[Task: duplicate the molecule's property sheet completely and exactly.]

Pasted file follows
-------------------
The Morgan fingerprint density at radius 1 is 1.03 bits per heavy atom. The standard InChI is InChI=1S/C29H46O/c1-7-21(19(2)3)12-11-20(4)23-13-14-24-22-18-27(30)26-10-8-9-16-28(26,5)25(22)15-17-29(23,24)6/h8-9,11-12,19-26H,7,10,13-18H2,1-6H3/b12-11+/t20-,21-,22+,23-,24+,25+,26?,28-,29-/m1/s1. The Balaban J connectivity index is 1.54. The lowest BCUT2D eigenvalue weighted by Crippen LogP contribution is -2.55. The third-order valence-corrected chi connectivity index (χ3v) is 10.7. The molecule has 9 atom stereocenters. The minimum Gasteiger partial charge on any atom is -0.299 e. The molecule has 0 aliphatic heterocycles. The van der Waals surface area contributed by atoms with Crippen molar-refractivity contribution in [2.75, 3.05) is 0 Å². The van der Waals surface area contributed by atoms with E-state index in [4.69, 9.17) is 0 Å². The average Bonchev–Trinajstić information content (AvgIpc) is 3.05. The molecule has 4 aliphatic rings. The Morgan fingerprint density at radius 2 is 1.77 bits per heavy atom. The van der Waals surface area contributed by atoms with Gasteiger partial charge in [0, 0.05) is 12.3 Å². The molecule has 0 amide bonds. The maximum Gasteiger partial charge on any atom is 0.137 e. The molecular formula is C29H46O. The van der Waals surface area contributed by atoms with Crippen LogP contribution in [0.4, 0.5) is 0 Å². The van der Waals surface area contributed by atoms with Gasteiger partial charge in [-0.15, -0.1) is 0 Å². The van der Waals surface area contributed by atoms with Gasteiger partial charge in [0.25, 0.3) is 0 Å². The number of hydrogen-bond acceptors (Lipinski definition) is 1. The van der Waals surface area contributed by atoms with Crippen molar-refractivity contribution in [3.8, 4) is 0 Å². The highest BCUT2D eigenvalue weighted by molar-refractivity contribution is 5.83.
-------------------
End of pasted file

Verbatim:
The Morgan fingerprint density at radius 1 is 1.03 bits per heavy atom. The standard InChI is InChI=1S/C29H46O/c1-7-21(19(2)3)12-11-20(4)23-13-14-24-22-18-27(30)26-10-8-9-16-28(26,5)25(22)15-17-29(23,24)6/h8-9,11-12,19-26H,7,10,13-18H2,1-6H3/b12-11+/t20-,21-,22+,23-,24+,25+,26?,28-,29-/m1/s1. The Balaban J connectivity index is 1.54. The lowest BCUT2D eigenvalue weighted by Crippen LogP contribution is -2.55. The third-order valence-corrected chi connectivity index (χ3v) is 10.7. The molecule has 9 atom stereocenters. The minimum Gasteiger partial charge on any atom is -0.299 e. The molecule has 0 aliphatic heterocycles. The van der Waals surface area contributed by atoms with Crippen molar-refractivity contribution in [2.75, 3.05) is 0 Å². The van der Waals surface area contributed by atoms with E-state index in [4.69, 9.17) is 0 Å². The average Bonchev–Trinajstić information content (AvgIpc) is 3.05. The molecule has 4 aliphatic rings. The Morgan fingerprint density at radius 2 is 1.77 bits per heavy atom. The van der Waals surface area contributed by atoms with Gasteiger partial charge in [0, 0.05) is 12.3 Å². The molecule has 0 amide bonds. The maximum Gasteiger partial charge on any atom is 0.137 e. The molecular formula is C29H46O. The van der Waals surface area contributed by atoms with Crippen LogP contribution in [0.4, 0.5) is 0 Å². The van der Waals surface area contributed by atoms with Gasteiger partial charge in [-0.15, -0.1) is 0 Å². The van der Waals surface area contributed by atoms with Gasteiger partial charge in [0.25, 0.3) is 0 Å². The number of hydrogen-bond acceptors (Lipinski definition) is 1. The van der Waals surface area contributed by atoms with Crippen molar-refractivity contribution in [3.8, 4) is 0 Å². The highest BCUT2D eigenvalue weighted by molar-refractivity contribution is 5.83.